Marxist Approach to Health

1041 WordsJul 11, 20185 Pages
A definition, by way of contrast, of the key features of Marxism and functionalism will precede an application of each theory in turn to health. Functionalism developed out of the positivist observation that 'all positive speculations owe their first origin to the occupations of practical life' (Comte, 1865, pg 11) and the boundaries of scientific knowledge can not go further than empirically observable truths and views societies as holistic systems where 'the whole is greater than the sum of its parts' (Taylor et el, 1997, pg 662). Functionalist analysis draws on three assumptions essentially seeking to transform society into a theoretical system of reality. The first assumption is that there are zero independent parts operating within…show more content…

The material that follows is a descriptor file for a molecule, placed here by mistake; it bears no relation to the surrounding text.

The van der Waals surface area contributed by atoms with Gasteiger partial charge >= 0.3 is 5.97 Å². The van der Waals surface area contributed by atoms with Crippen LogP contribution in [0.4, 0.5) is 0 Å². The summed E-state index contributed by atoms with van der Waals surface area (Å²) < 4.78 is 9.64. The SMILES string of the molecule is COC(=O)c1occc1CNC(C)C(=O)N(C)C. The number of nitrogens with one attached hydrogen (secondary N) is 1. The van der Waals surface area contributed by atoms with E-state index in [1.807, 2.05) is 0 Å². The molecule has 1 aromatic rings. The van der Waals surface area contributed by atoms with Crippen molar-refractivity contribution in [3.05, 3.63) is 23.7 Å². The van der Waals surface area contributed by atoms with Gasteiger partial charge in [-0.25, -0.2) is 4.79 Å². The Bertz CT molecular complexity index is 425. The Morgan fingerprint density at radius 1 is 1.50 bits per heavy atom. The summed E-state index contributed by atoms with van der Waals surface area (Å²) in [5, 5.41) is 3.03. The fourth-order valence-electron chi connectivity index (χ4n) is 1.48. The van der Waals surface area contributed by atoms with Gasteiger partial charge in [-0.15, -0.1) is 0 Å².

A significant criticism of functionalism is that it describes the ideal conditions, essentially the effects, of the two interrelated structures necessary for equilibrium within the healthcare system. Functionalism essentially states that both institutions of health, including the doctors and the citizens who interact with the institutions, are functions of the overall system. The 'causal question' (Isajiw, 1968, pp.28-29) is thus: either these functions are a cause of their effectiveness within the boundary of the overall healthcare system or the overall healthcare system and its effectiveness is a cause of the constituent functions. Functionalism is ambiguous as to the answer to this question which is significant because the answer would determine the nature of the precise interaction of functions with the healthcare system and therefore determine the precise causal nature of human behaviour within the system. An application of the Marxist approach to health will first identify the role of medical science and it's association with all other parts that create a capitalist economy that are inherently geared to the accumulation of capital and that the healthcare system, and specifically doctors as agents of the state, promotes individual responsibility of illness (Navarro, 1979) that is evocative of the predominant ideology of the state and political system that is geared to a capitalist economy and individualistic world view. Secondly health as a
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